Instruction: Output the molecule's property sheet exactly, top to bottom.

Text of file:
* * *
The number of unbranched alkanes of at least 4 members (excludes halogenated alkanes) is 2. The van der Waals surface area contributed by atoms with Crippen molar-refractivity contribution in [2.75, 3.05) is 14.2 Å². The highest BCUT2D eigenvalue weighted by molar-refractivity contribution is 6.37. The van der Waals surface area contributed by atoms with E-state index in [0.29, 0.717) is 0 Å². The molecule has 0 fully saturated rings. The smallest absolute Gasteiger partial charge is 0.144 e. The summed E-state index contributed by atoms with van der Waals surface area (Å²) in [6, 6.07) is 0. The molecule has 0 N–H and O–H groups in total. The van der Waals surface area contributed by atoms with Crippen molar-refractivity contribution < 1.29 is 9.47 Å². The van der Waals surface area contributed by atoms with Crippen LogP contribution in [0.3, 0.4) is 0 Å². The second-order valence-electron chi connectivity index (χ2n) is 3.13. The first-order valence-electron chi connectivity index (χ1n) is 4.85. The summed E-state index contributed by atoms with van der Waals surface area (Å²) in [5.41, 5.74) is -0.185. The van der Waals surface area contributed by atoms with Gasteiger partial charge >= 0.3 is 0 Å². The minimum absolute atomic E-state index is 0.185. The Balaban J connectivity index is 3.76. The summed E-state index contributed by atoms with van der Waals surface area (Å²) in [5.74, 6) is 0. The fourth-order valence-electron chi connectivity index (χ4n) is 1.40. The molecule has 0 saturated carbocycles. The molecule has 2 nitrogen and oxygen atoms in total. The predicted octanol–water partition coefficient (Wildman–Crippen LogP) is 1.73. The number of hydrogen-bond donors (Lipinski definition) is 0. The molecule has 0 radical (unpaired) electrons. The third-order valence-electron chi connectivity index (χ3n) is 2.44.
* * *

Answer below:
The number of unbranched alkanes of at least 4 members (excludes halogenated alkanes) is 2. The van der Waals surface area contributed by atoms with Crippen molar-refractivity contribution in [2.75, 3.05) is 14.2 Å². The highest BCUT2D eigenvalue weighted by molar-refractivity contribution is 6.37. The van der Waals surface area contributed by atoms with E-state index in [0.29, 0.717) is 0 Å². The molecule has 0 fully saturated rings. The smallest absolute Gasteiger partial charge is 0.144 e. The summed E-state index contributed by atoms with van der Waals surface area (Å²) in [6, 6.07) is 0. The molecule has 0 N–H and O–H groups in total. The van der Waals surface area contributed by atoms with Crippen molar-refractivity contribution < 1.29 is 9.47 Å². The van der Waals surface area contributed by atoms with Crippen LogP contribution in [0.3, 0.4) is 0 Å². The second-order valence-electron chi connectivity index (χ2n) is 3.13. The first-order valence-electron chi connectivity index (χ1n) is 4.85. The summed E-state index contributed by atoms with van der Waals surface area (Å²) in [5.41, 5.74) is -0.185. The van der Waals surface area contributed by atoms with Gasteiger partial charge >= 0.3 is 0 Å². The minimum absolute atomic E-state index is 0.185. The Balaban J connectivity index is 3.76. The summed E-state index contributed by atoms with van der Waals surface area (Å²) in [5.74, 6) is 0. The fourth-order valence-electron chi connectivity index (χ4n) is 1.40. The molecule has 0 saturated carbocycles. The molecule has 2 nitrogen and oxygen atoms in total. The predicted octanol–water partition coefficient (Wildman–Crippen LogP) is 1.73. The number of hydrogen-bond donors (Lipinski definition) is 0. The molecule has 0 radical (unpaired) electrons. The third-order valence-electron chi connectivity index (χ3n) is 2.44.